An Habakkuk Presentation
WALL-E and the Gulf Oil Spill


Know who made that tub? My sons did,” Mama says. “Know who made that picture?” pointing to a wall hanging. “I made it, I did.” See these walls? My sons made them. See that curtain? Know who made that? I made it, I did.” “Didn't your sons make that television, Mama?” I ask. “No, they didn't. I bought that television at Macy's in New York City.” 

Of course, Celeste's not really my mama, though she thought she was. But then, she thought she was the mama of ever so many people. is another story from days at the group home.
Celeste had no end of sons. Oddly, she tended to arrange them in groups of fifty, as in the Bible.  Lots of daughters, too, but she emphasized sons. She had fifty sons who were policemen, she'd declare. They carry big guns with them, this long (a gesture about a foot and a half) Mess with them, and they'll crack you right in the jaw! She had another fifty sons who were priests, also sons who were bishops, and a son who was a Pope. Others were firemen.'s good to have so many sons, she must feel really blessed. “Nah....they're all bastards,” she'd say. “They all have their own wives. They don't come to see their mother. They just think of themselves, they do.”
It must be stated at this point that “bastard” was Celeste's word of choice. Everything was a bastard. She'd use the word when angry. She'd use the word when not angry. Her room was filled with objects both animate and inanimate....they're all bastards, she'd chuckle. “That elephant, that there, he keeps looking at me, he does, the bastard,” she'd mutter, and thumb her nose at it. Easing herself into the sit-down tub, she'd curse her own leg. “Get in there, you bastard!” and then “Hah! Called my own leg a bastard!” followed up by a  laugh at the witticism. “Shut up, you bastard!” she'd tell the toilet, and then: “How can it talk? It don't have a mouth.”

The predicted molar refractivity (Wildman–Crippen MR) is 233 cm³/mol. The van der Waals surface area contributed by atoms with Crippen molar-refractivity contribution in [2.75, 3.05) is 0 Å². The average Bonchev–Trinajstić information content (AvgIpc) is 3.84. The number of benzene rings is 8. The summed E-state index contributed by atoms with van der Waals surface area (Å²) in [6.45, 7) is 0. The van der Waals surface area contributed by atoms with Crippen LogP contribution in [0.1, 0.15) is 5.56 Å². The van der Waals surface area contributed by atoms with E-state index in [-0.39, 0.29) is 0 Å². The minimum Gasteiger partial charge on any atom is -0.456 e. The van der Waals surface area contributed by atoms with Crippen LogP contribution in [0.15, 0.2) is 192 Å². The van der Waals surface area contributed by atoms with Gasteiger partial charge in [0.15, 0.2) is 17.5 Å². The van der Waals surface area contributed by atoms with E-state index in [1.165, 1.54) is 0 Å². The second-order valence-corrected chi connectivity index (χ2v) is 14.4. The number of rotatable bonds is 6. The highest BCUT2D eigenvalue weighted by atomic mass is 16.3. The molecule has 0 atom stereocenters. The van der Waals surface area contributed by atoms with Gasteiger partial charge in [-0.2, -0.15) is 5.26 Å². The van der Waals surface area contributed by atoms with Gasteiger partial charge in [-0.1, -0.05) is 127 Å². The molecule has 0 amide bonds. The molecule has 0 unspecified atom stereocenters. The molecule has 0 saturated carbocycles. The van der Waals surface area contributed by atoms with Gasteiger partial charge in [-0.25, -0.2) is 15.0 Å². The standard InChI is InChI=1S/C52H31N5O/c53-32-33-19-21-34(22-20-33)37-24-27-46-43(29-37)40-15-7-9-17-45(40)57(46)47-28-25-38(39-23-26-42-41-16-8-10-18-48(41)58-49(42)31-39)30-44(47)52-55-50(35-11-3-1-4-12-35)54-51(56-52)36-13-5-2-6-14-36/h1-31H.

Now, being wholesome such as I am, I gave serious thought as to whether I should really sprinkle this post with “bastards.” In the end, I decided I would. First, it was Celeste's word, not mine. Second, I can't imagine conveying a feel for the woman without using her vocabulary. Third – trust me on this -  I'm sparing the reader (so far) 90% of what she'd routinely say. Fourth, aren't the real swear words ones like “kill,” “rape,” “war,” as Brother Wease told our brother? “The words I use (a lot....he's the closest Rochester comes to “shock jock”) are just silly words,” he says. To which our guy replied that since they are silly, we try to avoid them, but he didn't disagree with Wease's premise. Fifth, I sometimes wonder if strict avoidance of all course words isn't more a Victorian relic than a biblical one. Read through the Old Testament, and you'll find some earthy accounts. Somehow, I can't picture those OT characters using the sanitized words modern translators ascribe to them. When Elijah taunted no-show Baal, for example, in front of  his worshipers: “And it came about at noon that Elijah began to mock them and say: “Call at the top of your voice, for he is a god; for he must be concerned with a matter, and he has excrement and has to go to the privy,” I somehow can't picture him using that word. Celeste refers to the same substance frequently, and, believe me, she does not say “excrement.” Therefore, for this post only, I am relaxing my normally impeccable standards of fine language. [let the reader be warned]
When Celeste was but a young woman, her father gave her in to the latest medical craze – that of lobotomies. For about 15 years, that operation was all the rage in America. Group house lore was somewhat vague on dad's reason, obscured by many decades, but it seems Celeste had borne a couple of children out of wedlock. That didn't sit well with the family, and the operation was deemed a good way to control her behavior.
Lobotomies were first performed on humans by Dr. Antonio Egaz Moniz. He won a 1949 Nobel prize for his work. Dr Moniz' technique was to drill two holes on either side of the forehead, through each of which he would insert a special surgical knife to sever the brain's frontal cortex from its thalamus. As might be imagined, the operation was none too precise. However, it was thought to aid psychotic patients afflicted with repetitive thought, and a number of them did find relief. But there were also some who got worse, and others who showed no change, in fact, the results were in just about the same proportions one might obtain by doing nothing.  In time, Dr Moniz would advocate his procedure for only the most extreme and incurable of cases. He retired from medicine after one of his patients shot him, leaving him paralyzed. It's tempting to say it was one of his lobotomized patients, but wasn't. It was a non-lobotomized one. (but did the fellow fear he might be next on the "to-do" list?)